For example, one of the Agendas the tutors were given was “Build a learning environment”. Some of the associated moves were “Limit a distraction”, “Set an expectation”, and “Give specific praise”. Another Agenda was “Help students achieve learning goals” and some of the associated moves were “Teach a hard skill”, “Teach a soft skill”, “Design and play a game”, and “Model work”. They weren’t referred to as Agendas and Moves within the training curriculum, but for simplicity’s sake, that’s what I’ll refer to them as here.
[As an aside, I’m prepared to put together a separate post detailing each move and what it accomplishes, but this post has already stretched long. If there’s enough interest, I’ll do a follow up. I’m also looking at submitting a paper about this project to the GENeration Analog Games and Education Conference, so we’ll see if anything comes of that.]
The new training curriculum was implemented in September of 2019, at the start of the school year. In December of that year, I met up with Keene to see how things were going. It had only been a few months, but there were already strong indicators for success. Staff turnover was way down, and student grades were on the rise. The program gave weight to both hard skills, such as adding fractions, as well as soft skills, such as organizing a backpack, and it was paying off. Homework wasn’t just being done: it was also being turned in. Enrollment was climbing then and has continued to climb since, primarily through word-of-mouth referrals.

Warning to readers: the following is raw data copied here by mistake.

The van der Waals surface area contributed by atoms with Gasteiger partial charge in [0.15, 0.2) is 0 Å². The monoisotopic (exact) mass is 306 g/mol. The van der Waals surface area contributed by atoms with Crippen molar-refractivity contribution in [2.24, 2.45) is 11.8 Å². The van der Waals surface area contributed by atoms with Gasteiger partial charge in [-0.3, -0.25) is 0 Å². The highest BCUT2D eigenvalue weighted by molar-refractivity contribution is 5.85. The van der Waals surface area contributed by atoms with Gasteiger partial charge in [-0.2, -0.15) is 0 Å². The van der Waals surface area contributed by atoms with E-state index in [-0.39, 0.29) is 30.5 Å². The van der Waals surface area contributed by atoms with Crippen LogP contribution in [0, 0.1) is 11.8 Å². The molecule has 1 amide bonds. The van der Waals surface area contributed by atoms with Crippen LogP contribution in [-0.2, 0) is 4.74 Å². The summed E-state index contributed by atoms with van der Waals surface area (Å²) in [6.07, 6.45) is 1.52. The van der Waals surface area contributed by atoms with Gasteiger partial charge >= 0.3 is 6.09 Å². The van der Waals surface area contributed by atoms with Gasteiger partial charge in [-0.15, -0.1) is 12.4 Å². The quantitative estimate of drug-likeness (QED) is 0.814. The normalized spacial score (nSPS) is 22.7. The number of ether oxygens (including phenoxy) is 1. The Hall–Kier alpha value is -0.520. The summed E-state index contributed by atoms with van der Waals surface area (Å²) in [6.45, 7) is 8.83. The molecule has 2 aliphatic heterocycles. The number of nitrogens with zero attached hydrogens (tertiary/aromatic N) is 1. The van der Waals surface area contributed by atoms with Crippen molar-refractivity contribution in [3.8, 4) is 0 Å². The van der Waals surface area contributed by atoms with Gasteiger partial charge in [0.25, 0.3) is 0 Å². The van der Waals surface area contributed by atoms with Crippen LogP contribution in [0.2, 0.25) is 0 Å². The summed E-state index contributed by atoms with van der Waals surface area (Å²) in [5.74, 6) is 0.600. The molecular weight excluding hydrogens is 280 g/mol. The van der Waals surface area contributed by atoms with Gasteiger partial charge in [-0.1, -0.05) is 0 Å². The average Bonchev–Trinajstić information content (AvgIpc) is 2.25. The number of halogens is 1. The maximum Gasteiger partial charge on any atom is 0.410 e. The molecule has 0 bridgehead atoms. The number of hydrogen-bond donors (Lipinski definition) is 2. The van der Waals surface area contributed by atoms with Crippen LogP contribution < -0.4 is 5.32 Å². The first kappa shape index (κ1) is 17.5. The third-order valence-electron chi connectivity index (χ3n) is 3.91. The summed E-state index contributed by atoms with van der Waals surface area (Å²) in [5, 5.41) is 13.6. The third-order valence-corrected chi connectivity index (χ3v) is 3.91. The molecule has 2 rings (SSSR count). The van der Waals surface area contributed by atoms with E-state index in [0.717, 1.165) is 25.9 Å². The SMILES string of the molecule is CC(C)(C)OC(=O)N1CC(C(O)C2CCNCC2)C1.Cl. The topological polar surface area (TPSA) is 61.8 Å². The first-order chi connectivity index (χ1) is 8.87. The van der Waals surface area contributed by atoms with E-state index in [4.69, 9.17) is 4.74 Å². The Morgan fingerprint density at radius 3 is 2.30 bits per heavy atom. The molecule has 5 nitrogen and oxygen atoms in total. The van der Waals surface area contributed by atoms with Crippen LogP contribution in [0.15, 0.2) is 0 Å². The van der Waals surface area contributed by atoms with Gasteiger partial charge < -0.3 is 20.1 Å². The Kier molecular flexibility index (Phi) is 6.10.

For me though, the biggest victory wasn’t in the metrics. The tutors, Keene told me, weren’t referring to the kids as “the students” so much anymore. They were calling them “my students”. That, to me, is winning.
It’s been more than a year since the program launched, and even though Ready Study Go continues to grow and thrive to this day, the coming of the COVID-19 pandemic pretty much destroyed any reasonable kind of data collection for the project in early 2020. Even so, the project gives me a deep, aching feeling whenever I think about it, in a good way.
I write cyberpunk, and I spend a lot of time looking at how technology is systematically being used to control and destroy.
It was nice to set a system loose in the world that made it a better place for a change.